5. Conclusions

We examined the effect of habitat restoration on microbial community composition in biofilms using high-throughput 16S rRNA gene amplicon sequencing. The results showed that habitat restoration altered the bacterial community structure in a positive manner in the degraded rivers. Habitat restoration induced a lower bacterial diversity, but a greater abundance of genera that degrade organic pollutants; these changes might be attributed to the status of dissolved oxygen and total organic carbon variables in the surface water. These results suggest that applying habitat restoration approaches to restore urban rivers by enhancing habitat heterogeneity, which can, in turn, alter the physico-chemical characteristics and stimulate the processing of organic pollutants through the variation of microbial community composition, which was moving in the right direction. Habitat restoration is, therefore, an efficient way for the switching of microbial community composition for sustainable freshwater restoration and management. It will take longer than seven years for degraded rivers to attain a similar ecosystem quality as the reference sites, and continued studies are needed to measure the time scale required for the recovery.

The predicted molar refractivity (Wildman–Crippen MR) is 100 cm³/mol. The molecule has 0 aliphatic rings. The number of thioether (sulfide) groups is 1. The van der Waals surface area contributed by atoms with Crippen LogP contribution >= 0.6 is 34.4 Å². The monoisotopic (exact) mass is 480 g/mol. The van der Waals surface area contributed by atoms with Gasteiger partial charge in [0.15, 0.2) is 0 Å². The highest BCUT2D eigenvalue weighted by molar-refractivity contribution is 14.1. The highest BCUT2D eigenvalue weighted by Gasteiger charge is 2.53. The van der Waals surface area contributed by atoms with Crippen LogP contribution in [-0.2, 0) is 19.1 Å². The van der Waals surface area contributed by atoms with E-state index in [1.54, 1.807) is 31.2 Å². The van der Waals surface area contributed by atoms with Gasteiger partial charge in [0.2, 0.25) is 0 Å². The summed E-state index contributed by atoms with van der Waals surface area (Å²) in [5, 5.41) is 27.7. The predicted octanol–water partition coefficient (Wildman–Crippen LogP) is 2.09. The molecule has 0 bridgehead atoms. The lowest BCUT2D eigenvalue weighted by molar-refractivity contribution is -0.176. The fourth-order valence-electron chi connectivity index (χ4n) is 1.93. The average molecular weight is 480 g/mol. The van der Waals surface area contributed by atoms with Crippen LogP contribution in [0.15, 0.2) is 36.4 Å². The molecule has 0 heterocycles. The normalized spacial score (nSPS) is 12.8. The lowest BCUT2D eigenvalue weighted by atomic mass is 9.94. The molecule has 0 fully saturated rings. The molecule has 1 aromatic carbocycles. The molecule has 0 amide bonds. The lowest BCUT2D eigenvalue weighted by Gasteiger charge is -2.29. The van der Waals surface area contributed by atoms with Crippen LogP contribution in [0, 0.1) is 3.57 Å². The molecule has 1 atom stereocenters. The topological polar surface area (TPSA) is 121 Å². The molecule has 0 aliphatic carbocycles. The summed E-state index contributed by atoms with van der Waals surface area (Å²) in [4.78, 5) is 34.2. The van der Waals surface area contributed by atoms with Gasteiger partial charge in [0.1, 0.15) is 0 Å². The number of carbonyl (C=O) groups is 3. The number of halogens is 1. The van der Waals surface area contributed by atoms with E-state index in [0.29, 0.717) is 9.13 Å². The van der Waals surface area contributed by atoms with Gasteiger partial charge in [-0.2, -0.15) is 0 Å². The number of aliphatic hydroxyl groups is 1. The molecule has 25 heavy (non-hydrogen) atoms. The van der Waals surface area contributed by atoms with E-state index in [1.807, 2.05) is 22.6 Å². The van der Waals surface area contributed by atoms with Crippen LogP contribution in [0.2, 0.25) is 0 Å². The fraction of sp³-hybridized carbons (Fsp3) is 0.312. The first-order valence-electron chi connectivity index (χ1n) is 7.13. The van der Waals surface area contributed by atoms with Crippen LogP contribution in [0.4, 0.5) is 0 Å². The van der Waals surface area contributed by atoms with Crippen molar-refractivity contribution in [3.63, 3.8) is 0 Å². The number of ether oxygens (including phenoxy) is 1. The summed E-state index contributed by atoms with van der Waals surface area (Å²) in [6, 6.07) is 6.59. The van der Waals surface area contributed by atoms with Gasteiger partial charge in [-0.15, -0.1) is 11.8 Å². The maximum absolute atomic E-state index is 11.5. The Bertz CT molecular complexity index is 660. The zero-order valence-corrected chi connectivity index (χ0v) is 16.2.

Supplementary Materials

The following are available online at https://www.mdpi.com/2073-4441/11/6/1244/s1, Table S1: Detailed location data and habitat information for the nine study sites within the Anji City Region, PRC; Habitat information include canopy cover, habitat types, substrate composition and substrate Shannon index (H’). F = forest streams; R = restored streams; D = degraded streams.

Author Contributions

Conceptualization, Q.L. and Y.Z.; methodology, Q.L.; software, Q.L.; validation, Q.L. and Y.Z.; formal analysis, Q.L. and R.M.; investigation, Q.L.; resources, Y.Z.; data curation, Q.L.; writing—original draft preparation, Q.L.; writing—review and editing, Q.L., R.S., R.M. and Y.Z.; visualization, Q.L.; supervision, R.S., R.M. and Y.Z.; project administration, Y.Z.; funding acquisition, Y.Z. and R.S.

Funding